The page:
A recent research has shown that it is not the facial expression alone but also the body language, that help us detect and understand the emotions of people. The eyes are no longer the only window to the soul.
The researchers believe that as against the popular belief, a mere glance on the face of a person is not sufficient enough to tell us whether he/she is in a state of elation or depression.
AdvertisementSome people profess to be able to read other's face but it is the body language that actually tells us whether a person is feeling positive or negative.
In a study published in the Science journal, participants were shown pictures of tennis players just after winning or losing a point.
The volunteers of the study were asked to read their expression and then give their opinion about how and what the players felt.
In some cases full body of the players were shown while in others either their body or face was shown to the study participants.
The volunteers who saw the entire images could clearly tell whether a player was winning or losing, but were convinced of having made their evaluations from the facial expressions of the players.
The scientists from Princeton and New York Universities and the Hebrew University of Jerusalem conducted another study where the participants were shown a variety of faces portraying strong emotions such as pleasure, victory, joy, defeat and grief.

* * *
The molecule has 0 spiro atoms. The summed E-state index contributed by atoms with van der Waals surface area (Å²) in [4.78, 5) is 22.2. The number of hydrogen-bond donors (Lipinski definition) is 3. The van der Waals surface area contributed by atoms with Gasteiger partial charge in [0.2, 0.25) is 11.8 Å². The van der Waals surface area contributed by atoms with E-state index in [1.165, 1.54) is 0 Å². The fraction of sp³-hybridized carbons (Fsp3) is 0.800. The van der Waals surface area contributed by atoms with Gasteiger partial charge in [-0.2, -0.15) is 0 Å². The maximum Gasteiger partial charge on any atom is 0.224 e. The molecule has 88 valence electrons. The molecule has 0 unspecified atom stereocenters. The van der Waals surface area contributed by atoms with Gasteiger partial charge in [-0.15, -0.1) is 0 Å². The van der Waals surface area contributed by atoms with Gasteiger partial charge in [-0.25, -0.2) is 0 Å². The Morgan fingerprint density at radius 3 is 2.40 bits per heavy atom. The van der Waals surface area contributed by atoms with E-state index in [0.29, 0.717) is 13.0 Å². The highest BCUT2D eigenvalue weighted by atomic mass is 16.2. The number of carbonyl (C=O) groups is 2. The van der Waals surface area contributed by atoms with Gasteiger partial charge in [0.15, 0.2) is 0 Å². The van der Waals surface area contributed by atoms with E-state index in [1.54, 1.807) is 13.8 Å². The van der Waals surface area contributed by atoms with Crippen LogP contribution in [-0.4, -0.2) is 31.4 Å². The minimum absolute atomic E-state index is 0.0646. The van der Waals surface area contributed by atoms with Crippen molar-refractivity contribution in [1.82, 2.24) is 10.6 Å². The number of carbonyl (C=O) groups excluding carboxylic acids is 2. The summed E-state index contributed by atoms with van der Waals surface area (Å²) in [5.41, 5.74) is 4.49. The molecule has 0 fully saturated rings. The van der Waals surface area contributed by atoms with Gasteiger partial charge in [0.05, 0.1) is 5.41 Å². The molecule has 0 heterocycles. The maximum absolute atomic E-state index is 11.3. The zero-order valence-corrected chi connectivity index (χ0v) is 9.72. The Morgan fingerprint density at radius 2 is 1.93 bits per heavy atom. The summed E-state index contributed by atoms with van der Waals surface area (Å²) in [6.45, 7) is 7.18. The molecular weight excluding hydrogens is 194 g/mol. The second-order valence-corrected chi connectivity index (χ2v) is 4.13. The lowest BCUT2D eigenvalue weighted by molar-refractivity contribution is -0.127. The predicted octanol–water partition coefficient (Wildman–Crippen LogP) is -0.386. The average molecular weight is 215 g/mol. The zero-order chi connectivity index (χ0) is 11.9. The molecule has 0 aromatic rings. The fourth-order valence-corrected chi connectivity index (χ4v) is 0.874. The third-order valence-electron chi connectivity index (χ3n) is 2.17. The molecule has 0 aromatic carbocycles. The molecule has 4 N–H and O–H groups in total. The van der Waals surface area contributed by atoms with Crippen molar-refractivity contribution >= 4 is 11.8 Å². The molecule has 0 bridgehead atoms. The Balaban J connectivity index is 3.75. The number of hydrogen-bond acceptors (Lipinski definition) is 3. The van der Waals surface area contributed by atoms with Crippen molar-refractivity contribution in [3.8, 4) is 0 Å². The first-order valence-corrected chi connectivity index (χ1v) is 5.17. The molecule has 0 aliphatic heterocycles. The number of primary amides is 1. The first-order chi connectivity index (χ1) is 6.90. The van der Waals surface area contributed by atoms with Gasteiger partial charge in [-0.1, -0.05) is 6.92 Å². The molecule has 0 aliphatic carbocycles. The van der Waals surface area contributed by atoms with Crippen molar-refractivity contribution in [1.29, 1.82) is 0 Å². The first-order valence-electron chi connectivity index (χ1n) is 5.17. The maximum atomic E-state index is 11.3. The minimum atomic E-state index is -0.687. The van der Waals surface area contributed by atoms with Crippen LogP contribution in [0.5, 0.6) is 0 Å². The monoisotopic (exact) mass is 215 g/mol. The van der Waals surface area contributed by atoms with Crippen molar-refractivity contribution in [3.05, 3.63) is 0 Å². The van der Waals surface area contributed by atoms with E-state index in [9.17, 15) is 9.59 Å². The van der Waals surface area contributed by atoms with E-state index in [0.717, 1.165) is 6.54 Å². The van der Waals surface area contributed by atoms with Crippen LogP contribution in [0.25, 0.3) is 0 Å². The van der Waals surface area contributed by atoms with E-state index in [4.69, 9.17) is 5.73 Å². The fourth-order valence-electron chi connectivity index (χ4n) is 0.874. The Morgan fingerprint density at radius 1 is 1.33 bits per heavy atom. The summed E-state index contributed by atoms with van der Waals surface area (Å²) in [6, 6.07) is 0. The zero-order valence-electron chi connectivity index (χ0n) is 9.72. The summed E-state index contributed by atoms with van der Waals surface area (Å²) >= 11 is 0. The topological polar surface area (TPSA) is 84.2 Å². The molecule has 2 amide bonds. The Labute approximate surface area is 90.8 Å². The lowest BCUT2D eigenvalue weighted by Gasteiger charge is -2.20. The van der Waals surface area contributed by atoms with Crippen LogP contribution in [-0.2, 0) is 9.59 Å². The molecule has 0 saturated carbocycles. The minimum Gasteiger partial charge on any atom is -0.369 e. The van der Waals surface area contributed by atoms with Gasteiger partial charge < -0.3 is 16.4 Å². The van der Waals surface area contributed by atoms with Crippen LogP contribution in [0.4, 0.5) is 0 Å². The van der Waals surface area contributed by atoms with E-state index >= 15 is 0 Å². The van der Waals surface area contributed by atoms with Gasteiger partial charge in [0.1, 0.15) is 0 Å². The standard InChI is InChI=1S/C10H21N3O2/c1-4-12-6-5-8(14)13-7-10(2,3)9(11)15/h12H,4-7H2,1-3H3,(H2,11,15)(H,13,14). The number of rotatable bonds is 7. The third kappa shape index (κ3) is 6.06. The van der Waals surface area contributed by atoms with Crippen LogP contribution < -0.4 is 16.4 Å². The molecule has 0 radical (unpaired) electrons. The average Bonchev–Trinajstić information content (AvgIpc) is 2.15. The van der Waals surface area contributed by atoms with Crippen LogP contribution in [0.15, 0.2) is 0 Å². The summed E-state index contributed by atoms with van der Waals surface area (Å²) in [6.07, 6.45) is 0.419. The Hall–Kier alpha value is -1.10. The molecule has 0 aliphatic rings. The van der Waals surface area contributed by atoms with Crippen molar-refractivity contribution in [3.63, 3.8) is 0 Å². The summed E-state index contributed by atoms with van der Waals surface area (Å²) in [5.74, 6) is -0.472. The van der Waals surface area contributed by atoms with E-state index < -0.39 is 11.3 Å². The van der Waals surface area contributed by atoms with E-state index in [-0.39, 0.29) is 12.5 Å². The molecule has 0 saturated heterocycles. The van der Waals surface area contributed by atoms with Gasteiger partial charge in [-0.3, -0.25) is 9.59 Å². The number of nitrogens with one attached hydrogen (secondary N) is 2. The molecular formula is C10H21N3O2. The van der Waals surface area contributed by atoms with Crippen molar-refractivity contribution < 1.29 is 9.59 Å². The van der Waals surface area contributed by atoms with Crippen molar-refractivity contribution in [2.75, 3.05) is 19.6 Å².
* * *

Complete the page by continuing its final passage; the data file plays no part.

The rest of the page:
Using trick photography the experts attached the faces to the bodies showing contrasting emotions and asked the participants to enact the sentiments they noticed in the photos.
The scientist observed that people were able to mimic the body poses and not the facial expressions. This threw light on the fact that people interpret largely from the cues in the body and not from the facial expressions.
Dr. Hillel Aviezer, the lead author said, "These results show that when emotions become extremely intense, the difference between positive and negative facial expression blurs."
He further added, "The results may help researchers understand how body/face expressions interact during emotional situations. For example, individuals with autism may fail to recognize facial expressions, but perhaps if trained to process important body cues, their performance may significantly improve."
The findings suggested that when someone's emotional state is to be assessed, we do not rely merely on facial expressions.
Your Body Says More About Your Emotions Than Your Face Does, Business Insider
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